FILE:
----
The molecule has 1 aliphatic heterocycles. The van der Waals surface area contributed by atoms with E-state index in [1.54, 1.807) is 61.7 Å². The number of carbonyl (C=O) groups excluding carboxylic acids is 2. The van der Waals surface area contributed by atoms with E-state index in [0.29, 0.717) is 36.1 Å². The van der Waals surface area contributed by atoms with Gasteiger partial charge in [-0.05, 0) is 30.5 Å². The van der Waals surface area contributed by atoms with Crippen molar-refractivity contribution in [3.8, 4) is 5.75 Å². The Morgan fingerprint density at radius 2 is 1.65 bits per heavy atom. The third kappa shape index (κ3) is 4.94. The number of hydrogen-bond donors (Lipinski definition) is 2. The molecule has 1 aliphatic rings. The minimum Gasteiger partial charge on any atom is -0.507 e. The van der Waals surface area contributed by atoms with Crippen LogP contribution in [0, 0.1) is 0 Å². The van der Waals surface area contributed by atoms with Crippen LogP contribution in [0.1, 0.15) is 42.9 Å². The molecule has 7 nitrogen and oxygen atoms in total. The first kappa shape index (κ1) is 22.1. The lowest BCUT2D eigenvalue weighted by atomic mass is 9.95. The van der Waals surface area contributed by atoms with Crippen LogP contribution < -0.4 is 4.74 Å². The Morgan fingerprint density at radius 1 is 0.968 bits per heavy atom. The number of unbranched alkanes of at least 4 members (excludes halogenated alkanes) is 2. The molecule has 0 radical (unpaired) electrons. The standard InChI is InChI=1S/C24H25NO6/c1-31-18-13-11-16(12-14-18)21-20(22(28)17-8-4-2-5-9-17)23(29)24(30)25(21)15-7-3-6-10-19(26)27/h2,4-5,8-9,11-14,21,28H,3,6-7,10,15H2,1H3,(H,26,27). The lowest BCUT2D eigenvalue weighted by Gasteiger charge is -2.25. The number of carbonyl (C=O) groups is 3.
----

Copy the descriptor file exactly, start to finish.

The molecule has 1 aliphatic heterocycles. The van der Waals surface area contributed by atoms with E-state index in [1.54, 1.807) is 61.7 Å². The number of carbonyl (C=O) groups excluding carboxylic acids is 2. The van der Waals surface area contributed by atoms with E-state index in [0.29, 0.717) is 36.1 Å². The van der Waals surface area contributed by atoms with Gasteiger partial charge in [-0.05, 0) is 30.5 Å². The van der Waals surface area contributed by atoms with Crippen molar-refractivity contribution in [3.8, 4) is 5.75 Å². The Morgan fingerprint density at radius 2 is 1.65 bits per heavy atom. The third kappa shape index (κ3) is 4.94. The number of hydrogen-bond donors (Lipinski definition) is 2. The molecule has 1 aliphatic rings. The minimum Gasteiger partial charge on any atom is -0.507 e. The van der Waals surface area contributed by atoms with Crippen LogP contribution in [0, 0.1) is 0 Å². The van der Waals surface area contributed by atoms with Crippen LogP contribution in [0.1, 0.15) is 42.9 Å². The molecule has 7 nitrogen and oxygen atoms in total. The first kappa shape index (κ1) is 22.1. The lowest BCUT2D eigenvalue weighted by atomic mass is 9.95. The van der Waals surface area contributed by atoms with Crippen LogP contribution < -0.4 is 4.74 Å². The Morgan fingerprint density at radius 1 is 0.968 bits per heavy atom. The number of unbranched alkanes of at least 4 members (excludes halogenated alkanes) is 2. The molecule has 0 radical (unpaired) electrons. The standard InChI is InChI=1S/C24H25NO6/c1-31-18-13-11-16(12-14-18)21-20(22(28)17-8-4-2-5-9-17)23(29)24(30)25(21)15-7-3-6-10-19(26)27/h2,4-5,8-9,11-14,21,28H,3,6-7,10,15H2,1H3,(H,26,27). The lowest BCUT2D eigenvalue weighted by Gasteiger charge is -2.25. The number of carbonyl (C=O) groups is 3.